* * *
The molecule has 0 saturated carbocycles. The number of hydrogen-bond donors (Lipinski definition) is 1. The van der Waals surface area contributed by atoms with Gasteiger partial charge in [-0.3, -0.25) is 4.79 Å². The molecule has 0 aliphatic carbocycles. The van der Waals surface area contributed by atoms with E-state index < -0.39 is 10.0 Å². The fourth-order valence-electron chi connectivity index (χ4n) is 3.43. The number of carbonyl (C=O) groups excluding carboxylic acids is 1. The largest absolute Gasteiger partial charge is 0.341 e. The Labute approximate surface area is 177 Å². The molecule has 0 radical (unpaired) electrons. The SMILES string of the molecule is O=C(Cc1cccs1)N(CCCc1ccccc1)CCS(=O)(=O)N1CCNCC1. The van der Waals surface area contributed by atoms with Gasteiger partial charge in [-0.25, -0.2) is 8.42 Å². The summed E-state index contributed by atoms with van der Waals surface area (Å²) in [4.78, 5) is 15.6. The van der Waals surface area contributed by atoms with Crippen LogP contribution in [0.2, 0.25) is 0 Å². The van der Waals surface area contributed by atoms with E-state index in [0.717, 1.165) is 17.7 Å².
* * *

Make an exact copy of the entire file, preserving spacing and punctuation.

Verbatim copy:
The molecule has 0 saturated carbocycles. The number of hydrogen-bond donors (Lipinski definition) is 1. The van der Waals surface area contributed by atoms with Gasteiger partial charge in [-0.3, -0.25) is 4.79 Å². The molecule has 0 aliphatic carbocycles. The van der Waals surface area contributed by atoms with E-state index < -0.39 is 10.0 Å². The fourth-order valence-electron chi connectivity index (χ4n) is 3.43. The number of carbonyl (C=O) groups excluding carboxylic acids is 1. The largest absolute Gasteiger partial charge is 0.341 e. The Labute approximate surface area is 177 Å². The molecule has 0 radical (unpaired) electrons. The SMILES string of the molecule is O=C(Cc1cccs1)N(CCCc1ccccc1)CCS(=O)(=O)N1CCNCC1. The van der Waals surface area contributed by atoms with Gasteiger partial charge in [-0.25, -0.2) is 8.42 Å². The summed E-state index contributed by atoms with van der Waals surface area (Å²) in [4.78, 5) is 15.6. The van der Waals surface area contributed by atoms with Crippen LogP contribution in [0.2, 0.25) is 0 Å². The van der Waals surface area contributed by atoms with E-state index in [0.717, 1.165) is 17.7 Å².